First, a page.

Kindergarten: Discipline and Your Child

Backpack Buddies for January
BB-K-5
Family and Consumer Sciences
Date: 
01/23/2015
Author: Elaine Collins, Extension Educator–Family and Consumer Sciences/Community Development, Adams County.
Revised by: Betsy DeMatteo, Extension Program Coordinator–Family and Consumer Sciences, Hamilton County.

Wouldn't it be wonderful if our children were always well-behaved and we never had to worry about discipline? In reality, however, we know that discipline is one of the necessary, if sometimes unpleasant, parts of our job as parents. When you discipline your child, you are teaching the right way to behave. This is an important part of child development.

Children Need Discipline

Children need discipline to protect them from danger, to learn how to get along with others, to learn acceptable and appropriate behavior, and to learn that society has certain common rules that everyone is expected to live by. Discipline also helps children learn to think in an orderly fashion and to understand the logical consequences of their actions. Most important, positive discipline helps a child learn self-control, which builds healthy self-esteem.

Parents and School Discipline

The discipline a child learns at home is the foundation for behavior at school. Be familiar with your school's discipline policy. If your child's teacher reports a discipline problem, talk with your child and the teacher to work on a solution together.

Discipline Tips for Parents

  • Emphasize "do's" rather than "don'ts."
  • Put limits on your child's behavior, but be careful not to make too many rules.
  • Be consistent. A predictable environment helps children to feel safe, since they know what to expect.
  • Keep a sense of humor. It helps you keep a proper perspective about what is really important.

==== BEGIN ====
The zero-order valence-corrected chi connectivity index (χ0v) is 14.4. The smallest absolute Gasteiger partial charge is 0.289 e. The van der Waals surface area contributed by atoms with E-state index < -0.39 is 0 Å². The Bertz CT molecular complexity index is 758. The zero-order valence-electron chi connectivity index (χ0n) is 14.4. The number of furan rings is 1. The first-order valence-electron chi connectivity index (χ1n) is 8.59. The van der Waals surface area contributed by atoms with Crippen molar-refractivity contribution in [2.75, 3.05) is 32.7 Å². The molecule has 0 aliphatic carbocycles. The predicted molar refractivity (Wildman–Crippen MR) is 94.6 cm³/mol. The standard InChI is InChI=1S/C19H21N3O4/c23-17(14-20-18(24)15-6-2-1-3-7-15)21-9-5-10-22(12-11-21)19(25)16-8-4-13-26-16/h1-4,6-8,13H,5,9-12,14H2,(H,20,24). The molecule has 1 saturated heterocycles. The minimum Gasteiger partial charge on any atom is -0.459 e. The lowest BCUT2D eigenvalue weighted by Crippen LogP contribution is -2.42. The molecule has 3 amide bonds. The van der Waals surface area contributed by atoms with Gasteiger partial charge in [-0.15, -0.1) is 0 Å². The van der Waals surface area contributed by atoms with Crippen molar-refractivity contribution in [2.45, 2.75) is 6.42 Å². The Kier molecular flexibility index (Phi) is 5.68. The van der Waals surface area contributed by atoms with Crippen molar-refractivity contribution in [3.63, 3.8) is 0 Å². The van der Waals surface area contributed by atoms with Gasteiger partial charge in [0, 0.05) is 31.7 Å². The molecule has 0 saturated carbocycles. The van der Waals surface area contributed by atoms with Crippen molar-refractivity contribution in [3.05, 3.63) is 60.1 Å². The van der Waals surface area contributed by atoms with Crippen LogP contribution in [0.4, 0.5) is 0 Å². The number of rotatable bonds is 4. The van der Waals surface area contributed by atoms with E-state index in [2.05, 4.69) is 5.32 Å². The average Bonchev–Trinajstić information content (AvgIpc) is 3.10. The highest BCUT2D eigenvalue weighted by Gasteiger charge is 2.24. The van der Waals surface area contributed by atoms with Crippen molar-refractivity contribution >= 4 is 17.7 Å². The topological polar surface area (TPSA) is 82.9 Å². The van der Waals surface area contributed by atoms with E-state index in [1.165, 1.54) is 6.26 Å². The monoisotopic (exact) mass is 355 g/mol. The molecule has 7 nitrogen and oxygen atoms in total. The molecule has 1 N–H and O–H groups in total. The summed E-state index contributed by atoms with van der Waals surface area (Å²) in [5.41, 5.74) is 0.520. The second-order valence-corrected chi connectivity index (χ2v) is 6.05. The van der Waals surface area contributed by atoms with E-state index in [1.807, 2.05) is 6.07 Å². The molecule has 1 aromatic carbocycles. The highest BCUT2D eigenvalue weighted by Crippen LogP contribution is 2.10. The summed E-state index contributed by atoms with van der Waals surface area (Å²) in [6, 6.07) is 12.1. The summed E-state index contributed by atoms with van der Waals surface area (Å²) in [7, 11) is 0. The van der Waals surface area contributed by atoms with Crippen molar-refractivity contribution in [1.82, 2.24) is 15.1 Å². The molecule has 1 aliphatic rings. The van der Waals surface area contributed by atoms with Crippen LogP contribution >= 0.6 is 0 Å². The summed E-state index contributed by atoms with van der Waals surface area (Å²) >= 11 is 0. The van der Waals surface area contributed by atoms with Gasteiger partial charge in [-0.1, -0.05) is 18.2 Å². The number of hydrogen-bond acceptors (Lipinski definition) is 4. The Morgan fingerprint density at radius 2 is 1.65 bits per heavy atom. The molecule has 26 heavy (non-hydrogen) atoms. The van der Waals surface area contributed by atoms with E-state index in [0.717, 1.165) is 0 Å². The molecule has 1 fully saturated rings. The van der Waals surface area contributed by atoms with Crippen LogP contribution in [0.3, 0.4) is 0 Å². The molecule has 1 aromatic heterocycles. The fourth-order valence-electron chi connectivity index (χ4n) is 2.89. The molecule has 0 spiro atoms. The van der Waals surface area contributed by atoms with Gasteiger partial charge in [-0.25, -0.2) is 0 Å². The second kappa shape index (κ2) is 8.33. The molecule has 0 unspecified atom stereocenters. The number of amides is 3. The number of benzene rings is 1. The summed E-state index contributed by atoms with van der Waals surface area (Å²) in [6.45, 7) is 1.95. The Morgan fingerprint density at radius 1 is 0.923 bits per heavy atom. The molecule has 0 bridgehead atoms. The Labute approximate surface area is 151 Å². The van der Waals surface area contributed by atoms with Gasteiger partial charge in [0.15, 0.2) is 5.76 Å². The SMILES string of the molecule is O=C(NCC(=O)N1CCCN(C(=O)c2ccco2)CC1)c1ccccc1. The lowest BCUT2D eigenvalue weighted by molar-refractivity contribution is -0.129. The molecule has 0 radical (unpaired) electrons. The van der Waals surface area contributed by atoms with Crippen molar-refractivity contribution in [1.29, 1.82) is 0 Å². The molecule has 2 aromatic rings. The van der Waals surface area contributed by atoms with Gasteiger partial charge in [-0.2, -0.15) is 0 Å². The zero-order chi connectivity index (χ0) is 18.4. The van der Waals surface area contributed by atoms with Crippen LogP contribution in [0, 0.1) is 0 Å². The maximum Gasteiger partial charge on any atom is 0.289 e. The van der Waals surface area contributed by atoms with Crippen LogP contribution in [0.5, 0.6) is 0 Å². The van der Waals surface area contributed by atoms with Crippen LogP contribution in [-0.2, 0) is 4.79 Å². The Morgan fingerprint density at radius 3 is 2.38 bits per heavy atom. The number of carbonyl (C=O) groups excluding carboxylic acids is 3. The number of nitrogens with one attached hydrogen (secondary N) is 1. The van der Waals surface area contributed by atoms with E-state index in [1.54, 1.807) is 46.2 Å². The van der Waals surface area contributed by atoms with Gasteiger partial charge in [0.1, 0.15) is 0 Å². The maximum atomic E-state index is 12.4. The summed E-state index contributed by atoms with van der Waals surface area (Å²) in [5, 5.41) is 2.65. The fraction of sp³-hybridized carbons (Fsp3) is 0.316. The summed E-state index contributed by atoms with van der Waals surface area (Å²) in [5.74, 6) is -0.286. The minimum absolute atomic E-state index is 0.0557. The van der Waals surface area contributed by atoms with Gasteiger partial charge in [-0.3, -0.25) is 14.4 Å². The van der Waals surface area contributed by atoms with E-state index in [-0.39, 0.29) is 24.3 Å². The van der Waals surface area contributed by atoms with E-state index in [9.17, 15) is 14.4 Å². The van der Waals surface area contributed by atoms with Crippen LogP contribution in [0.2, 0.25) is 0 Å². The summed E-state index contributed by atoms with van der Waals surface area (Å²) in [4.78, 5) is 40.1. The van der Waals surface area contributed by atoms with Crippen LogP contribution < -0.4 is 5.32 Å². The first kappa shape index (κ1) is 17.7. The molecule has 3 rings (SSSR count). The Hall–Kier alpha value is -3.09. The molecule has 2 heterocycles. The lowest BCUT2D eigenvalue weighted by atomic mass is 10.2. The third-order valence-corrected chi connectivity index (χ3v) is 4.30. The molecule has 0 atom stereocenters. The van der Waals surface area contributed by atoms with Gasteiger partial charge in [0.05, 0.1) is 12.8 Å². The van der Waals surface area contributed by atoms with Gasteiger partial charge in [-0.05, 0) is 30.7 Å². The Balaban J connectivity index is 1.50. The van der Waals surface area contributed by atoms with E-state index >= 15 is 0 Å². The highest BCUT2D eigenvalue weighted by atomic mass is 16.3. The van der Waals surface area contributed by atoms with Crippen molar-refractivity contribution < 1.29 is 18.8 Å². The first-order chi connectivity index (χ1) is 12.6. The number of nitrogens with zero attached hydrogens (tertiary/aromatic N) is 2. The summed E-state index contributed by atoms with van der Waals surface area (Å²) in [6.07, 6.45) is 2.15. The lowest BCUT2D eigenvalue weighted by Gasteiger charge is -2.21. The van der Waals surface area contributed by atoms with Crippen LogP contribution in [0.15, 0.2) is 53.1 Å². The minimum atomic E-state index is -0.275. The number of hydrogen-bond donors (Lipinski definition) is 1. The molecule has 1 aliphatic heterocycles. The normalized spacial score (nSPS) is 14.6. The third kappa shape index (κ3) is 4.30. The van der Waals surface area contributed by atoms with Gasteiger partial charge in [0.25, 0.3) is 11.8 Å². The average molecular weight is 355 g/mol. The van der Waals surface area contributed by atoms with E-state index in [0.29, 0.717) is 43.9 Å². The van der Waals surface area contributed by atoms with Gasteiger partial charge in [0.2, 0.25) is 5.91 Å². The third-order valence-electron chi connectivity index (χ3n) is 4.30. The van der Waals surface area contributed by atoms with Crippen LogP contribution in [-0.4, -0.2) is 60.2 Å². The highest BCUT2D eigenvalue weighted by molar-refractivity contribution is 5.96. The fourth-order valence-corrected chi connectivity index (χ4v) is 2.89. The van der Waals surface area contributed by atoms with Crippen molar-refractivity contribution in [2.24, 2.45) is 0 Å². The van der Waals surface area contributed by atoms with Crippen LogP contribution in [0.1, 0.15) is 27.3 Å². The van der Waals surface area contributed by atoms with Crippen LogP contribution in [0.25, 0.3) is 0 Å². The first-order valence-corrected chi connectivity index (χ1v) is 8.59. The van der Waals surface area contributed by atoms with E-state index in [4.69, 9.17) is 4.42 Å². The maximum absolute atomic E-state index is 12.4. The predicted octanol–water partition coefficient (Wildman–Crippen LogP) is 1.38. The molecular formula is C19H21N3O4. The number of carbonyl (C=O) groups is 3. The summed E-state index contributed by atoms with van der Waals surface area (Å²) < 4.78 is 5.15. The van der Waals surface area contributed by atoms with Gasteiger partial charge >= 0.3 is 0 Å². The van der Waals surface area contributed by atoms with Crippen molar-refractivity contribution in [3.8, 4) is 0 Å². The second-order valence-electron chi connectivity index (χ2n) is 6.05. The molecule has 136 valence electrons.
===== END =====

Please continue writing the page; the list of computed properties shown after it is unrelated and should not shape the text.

• Praise your child's accomplishments.
  • Listen to your child and help him or her work through a problem.
  • Encourage independence. Let children make their own decisions and contributions to family decisions whenever appropriate.
  • Set a good example. A child learns more from what you do than from what you say.

For more information on child behavior and discipline, check out the Parenting 24/7 website, made by the University of Illinois Extension at parenting247.org.


"Me" Puppets

Materials needed:

  • Paper lunch sacks or old socks
  • Scissors, glue
  • Markers
  • Optional: yarn, buttons, fabric scraps, etc.

Directions:

  1. Hold the lunch sack or sock upside down, so the bottom can be the face of your puppet.
  2. Have your child use markers to draw a face on his or her puppet, making it look just like him or her.
  3. Use other materials, such as torn paper, old buttons, and yarn for hair and clothes on the puppet.
  4. Make a puppet for everyone in the family. Don't forget pets!
  5. When the puppets are all complete, have them introduce themselves to each other and tell all about their favorite things.
  6. Have fun together creating a puppet show, and perform it for your family and friends!

Activity adapted from: Grawemeyer, B., & Kelbaugh, B.M. (November 2003). I Am Special. Cloverbud Program Curriculum Instruction Materials. 710 GPM 5.2. Ohio State University Extension.

Reference

Brooks, R., & Goldstein, S. (2007). Raising a Self-Disciplined Child: Help your child become more responsible, confident, and resilient. New York: McGraw Hill.

Edited by: Rose Fisher Merkowitz, Extension Educator–Family and Consumer Sciences, Highland County; Kathy L. Jelley, Extension Educator–Family and Consumer Sciences, Brown County; and Scott Scheer, Professor and Extension Specialist–Human and Community Resource Development and 4-H Youth Development, The Ohio State University.

Ohioline http://ohioline.osu.edu